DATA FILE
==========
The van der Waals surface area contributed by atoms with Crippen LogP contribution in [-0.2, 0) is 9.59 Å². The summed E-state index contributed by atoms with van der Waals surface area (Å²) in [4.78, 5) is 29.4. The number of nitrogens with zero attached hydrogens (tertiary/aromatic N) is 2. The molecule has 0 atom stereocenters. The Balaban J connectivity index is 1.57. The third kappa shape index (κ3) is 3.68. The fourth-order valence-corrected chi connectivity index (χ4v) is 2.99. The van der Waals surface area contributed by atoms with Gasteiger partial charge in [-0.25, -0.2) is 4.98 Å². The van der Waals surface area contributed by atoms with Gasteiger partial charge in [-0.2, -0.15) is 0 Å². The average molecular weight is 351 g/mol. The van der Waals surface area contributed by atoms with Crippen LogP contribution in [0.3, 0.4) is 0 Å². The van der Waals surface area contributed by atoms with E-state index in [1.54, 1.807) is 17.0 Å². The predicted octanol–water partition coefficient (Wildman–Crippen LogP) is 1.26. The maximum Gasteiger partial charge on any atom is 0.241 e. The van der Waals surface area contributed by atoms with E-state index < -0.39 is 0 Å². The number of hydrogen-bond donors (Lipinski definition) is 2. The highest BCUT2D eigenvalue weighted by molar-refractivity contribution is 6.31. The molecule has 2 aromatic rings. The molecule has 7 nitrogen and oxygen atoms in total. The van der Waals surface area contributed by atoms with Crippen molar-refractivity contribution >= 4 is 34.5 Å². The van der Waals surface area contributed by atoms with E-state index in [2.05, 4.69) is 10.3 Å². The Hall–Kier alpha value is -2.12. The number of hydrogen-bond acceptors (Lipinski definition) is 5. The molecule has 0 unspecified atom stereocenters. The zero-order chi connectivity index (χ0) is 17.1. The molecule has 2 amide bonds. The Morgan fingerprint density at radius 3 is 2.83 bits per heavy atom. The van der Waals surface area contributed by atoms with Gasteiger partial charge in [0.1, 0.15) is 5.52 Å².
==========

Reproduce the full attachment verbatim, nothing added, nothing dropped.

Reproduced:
The van der Waals surface area contributed by atoms with Crippen LogP contribution in [-0.2, 0) is 9.59 Å². The summed E-state index contributed by atoms with van der Waals surface area (Å²) in [4.78, 5) is 29.4. The number of nitrogens with zero attached hydrogens (tertiary/aromatic N) is 2. The molecule has 0 atom stereocenters. The Balaban J connectivity index is 1.57. The third kappa shape index (κ3) is 3.68. The fourth-order valence-corrected chi connectivity index (χ4v) is 2.99. The van der Waals surface area contributed by atoms with Gasteiger partial charge in [-0.25, -0.2) is 4.98 Å². The van der Waals surface area contributed by atoms with Gasteiger partial charge in [-0.2, -0.15) is 0 Å². The average molecular weight is 351 g/mol. The van der Waals surface area contributed by atoms with Crippen LogP contribution in [0.3, 0.4) is 0 Å². The van der Waals surface area contributed by atoms with E-state index in [1.54, 1.807) is 17.0 Å². The predicted octanol–water partition coefficient (Wildman–Crippen LogP) is 1.26. The maximum Gasteiger partial charge on any atom is 0.241 e. The van der Waals surface area contributed by atoms with E-state index < -0.39 is 0 Å². The number of hydrogen-bond donors (Lipinski definition) is 2. The highest BCUT2D eigenvalue weighted by molar-refractivity contribution is 6.31. The molecule has 2 aromatic rings. The molecule has 7 nitrogen and oxygen atoms in total. The van der Waals surface area contributed by atoms with Crippen molar-refractivity contribution >= 4 is 34.5 Å². The van der Waals surface area contributed by atoms with E-state index in [2.05, 4.69) is 10.3 Å². The Hall–Kier alpha value is -2.12. The number of hydrogen-bond acceptors (Lipinski definition) is 5. The molecule has 0 unspecified atom stereocenters. The zero-order chi connectivity index (χ0) is 17.1. The molecule has 2 amide bonds. The Morgan fingerprint density at radius 3 is 2.83 bits per heavy atom. The van der Waals surface area contributed by atoms with Gasteiger partial charge in [0.1, 0.15) is 5.52 Å².